Tourists should once again be able to make the journey to the the World Heritage Site Inca ruins at Machu Picchu in April after the area was cut off by torrential rains last month according to Peruvian government officials.
Martín Pérez, Peru’s minister for overseas trade and tourism, told a Peruvian news agency: “We expect that from April 1, we will once again begin to receive the millions of tourists who have always been coming.” He said there had been progress with repairs to the nearby railroad and insisted that there had been no damage to the site of Machu Picchu itself.
About 2,000 tourists, including up to 80 Britons, had to be airlifted from the ruins after the heaviest rains in more than a decade triggered mudslides.
Each year thousands of people make the journey to Machu Picchu, which was built in the mid-15th century and lies 680 miles south-east of Lima, the Peruvian capital. It is by far the most popular attraction in a country that counts tourism as one of its main sources of revenue.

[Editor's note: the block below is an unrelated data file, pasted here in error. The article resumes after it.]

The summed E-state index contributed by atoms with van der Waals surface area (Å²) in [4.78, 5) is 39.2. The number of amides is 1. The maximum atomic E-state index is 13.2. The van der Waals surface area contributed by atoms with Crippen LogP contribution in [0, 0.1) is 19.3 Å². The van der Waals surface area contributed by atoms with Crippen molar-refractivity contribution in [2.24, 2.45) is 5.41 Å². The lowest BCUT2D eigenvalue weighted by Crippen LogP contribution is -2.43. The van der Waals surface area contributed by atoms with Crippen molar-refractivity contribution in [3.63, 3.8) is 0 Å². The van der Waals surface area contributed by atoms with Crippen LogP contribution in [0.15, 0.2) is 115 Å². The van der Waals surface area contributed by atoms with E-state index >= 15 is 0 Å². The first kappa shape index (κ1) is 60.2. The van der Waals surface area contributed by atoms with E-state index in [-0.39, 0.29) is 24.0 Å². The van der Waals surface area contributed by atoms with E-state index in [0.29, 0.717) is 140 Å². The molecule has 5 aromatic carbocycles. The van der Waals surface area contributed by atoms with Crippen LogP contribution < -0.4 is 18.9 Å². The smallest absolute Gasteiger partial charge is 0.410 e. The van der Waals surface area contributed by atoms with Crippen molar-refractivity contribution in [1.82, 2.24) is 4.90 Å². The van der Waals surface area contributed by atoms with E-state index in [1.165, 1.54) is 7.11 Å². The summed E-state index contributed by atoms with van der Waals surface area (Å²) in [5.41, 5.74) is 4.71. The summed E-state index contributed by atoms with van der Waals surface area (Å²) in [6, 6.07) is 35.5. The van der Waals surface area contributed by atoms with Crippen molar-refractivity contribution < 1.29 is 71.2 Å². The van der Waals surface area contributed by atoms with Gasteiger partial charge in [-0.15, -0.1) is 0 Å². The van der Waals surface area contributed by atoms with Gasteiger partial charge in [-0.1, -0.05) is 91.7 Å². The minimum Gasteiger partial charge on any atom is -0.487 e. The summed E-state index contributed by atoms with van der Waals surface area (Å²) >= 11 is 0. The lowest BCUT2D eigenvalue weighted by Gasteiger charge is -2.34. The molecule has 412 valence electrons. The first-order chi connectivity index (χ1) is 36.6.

Since the site was forced to close, the Peruvian government has been emphasising other historical sites in the area that are still open. It encouraged national tourists to visit Cusco, the city that many use as a base for exploring the region, with discounts on flights and hotel packages.
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